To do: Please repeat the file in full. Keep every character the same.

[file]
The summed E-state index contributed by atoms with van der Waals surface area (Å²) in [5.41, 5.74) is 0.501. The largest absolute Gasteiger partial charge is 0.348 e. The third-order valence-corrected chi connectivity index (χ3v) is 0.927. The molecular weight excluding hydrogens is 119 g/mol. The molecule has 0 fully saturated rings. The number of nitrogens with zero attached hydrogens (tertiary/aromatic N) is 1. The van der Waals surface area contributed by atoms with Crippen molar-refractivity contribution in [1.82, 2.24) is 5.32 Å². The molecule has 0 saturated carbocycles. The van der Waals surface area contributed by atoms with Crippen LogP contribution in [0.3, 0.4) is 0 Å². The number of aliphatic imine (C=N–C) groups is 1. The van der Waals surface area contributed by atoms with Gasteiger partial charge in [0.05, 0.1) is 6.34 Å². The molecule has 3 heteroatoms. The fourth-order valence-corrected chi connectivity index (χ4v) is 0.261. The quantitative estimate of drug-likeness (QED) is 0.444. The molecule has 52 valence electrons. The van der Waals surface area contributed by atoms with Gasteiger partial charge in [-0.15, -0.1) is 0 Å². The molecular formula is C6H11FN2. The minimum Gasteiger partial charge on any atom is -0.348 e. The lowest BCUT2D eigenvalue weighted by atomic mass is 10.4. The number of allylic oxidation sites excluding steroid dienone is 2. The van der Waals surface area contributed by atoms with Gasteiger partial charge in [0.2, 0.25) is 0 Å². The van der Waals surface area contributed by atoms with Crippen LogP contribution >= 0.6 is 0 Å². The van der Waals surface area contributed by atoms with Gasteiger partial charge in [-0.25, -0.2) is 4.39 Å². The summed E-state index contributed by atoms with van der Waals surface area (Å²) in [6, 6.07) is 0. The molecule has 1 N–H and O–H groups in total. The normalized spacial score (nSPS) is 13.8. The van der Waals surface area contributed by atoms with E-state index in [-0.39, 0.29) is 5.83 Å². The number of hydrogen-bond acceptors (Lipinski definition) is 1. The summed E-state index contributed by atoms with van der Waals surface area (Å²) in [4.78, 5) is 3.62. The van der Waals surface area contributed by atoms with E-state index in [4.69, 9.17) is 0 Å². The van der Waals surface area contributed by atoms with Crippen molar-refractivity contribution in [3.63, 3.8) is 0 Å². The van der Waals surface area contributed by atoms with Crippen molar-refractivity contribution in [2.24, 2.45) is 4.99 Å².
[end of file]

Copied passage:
The summed E-state index contributed by atoms with van der Waals surface area (Å²) in [5.41, 5.74) is 0.501. The largest absolute Gasteiger partial charge is 0.348 e. The third-order valence-corrected chi connectivity index (χ3v) is 0.927. The molecular weight excluding hydrogens is 119 g/mol. The molecule has 0 fully saturated rings. The number of nitrogens with zero attached hydrogens (tertiary/aromatic N) is 1. The van der Waals surface area contributed by atoms with Crippen molar-refractivity contribution in [1.82, 2.24) is 5.32 Å². The molecule has 0 saturated carbocycles. The van der Waals surface area contributed by atoms with Crippen LogP contribution in [0.3, 0.4) is 0 Å². The number of aliphatic imine (C=N–C) groups is 1. The van der Waals surface area contributed by atoms with Gasteiger partial charge in [0.05, 0.1) is 6.34 Å². The molecule has 3 heteroatoms. The fourth-order valence-corrected chi connectivity index (χ4v) is 0.261. The quantitative estimate of drug-likeness (QED) is 0.444. The molecule has 52 valence electrons. The van der Waals surface area contributed by atoms with Gasteiger partial charge in [-0.15, -0.1) is 0 Å². The molecular formula is C6H11FN2. The minimum Gasteiger partial charge on any atom is -0.348 e. The lowest BCUT2D eigenvalue weighted by atomic mass is 10.4. The number of allylic oxidation sites excluding steroid dienone is 2. The van der Waals surface area contributed by atoms with Gasteiger partial charge in [0.2, 0.25) is 0 Å². The van der Waals surface area contributed by atoms with Crippen LogP contribution >= 0.6 is 0 Å². The van der Waals surface area contributed by atoms with Gasteiger partial charge in [-0.25, -0.2) is 4.39 Å². The summed E-state index contributed by atoms with van der Waals surface area (Å²) in [6, 6.07) is 0. The molecule has 1 N–H and O–H groups in total. The normalized spacial score (nSPS) is 13.8. The van der Waals surface area contributed by atoms with E-state index in [-0.39, 0.29) is 5.83 Å². The number of hydrogen-bond acceptors (Lipinski definition) is 1. The summed E-state index contributed by atoms with van der Waals surface area (Å²) in [4.78, 5) is 3.62. The van der Waals surface area contributed by atoms with E-state index in [4.69, 9.17) is 0 Å². The van der Waals surface area contributed by atoms with Crippen molar-refractivity contribution in [3.63, 3.8) is 0 Å². The van der Waals surface area contributed by atoms with Crippen molar-refractivity contribution in [2.24, 2.45) is 4.99 Å².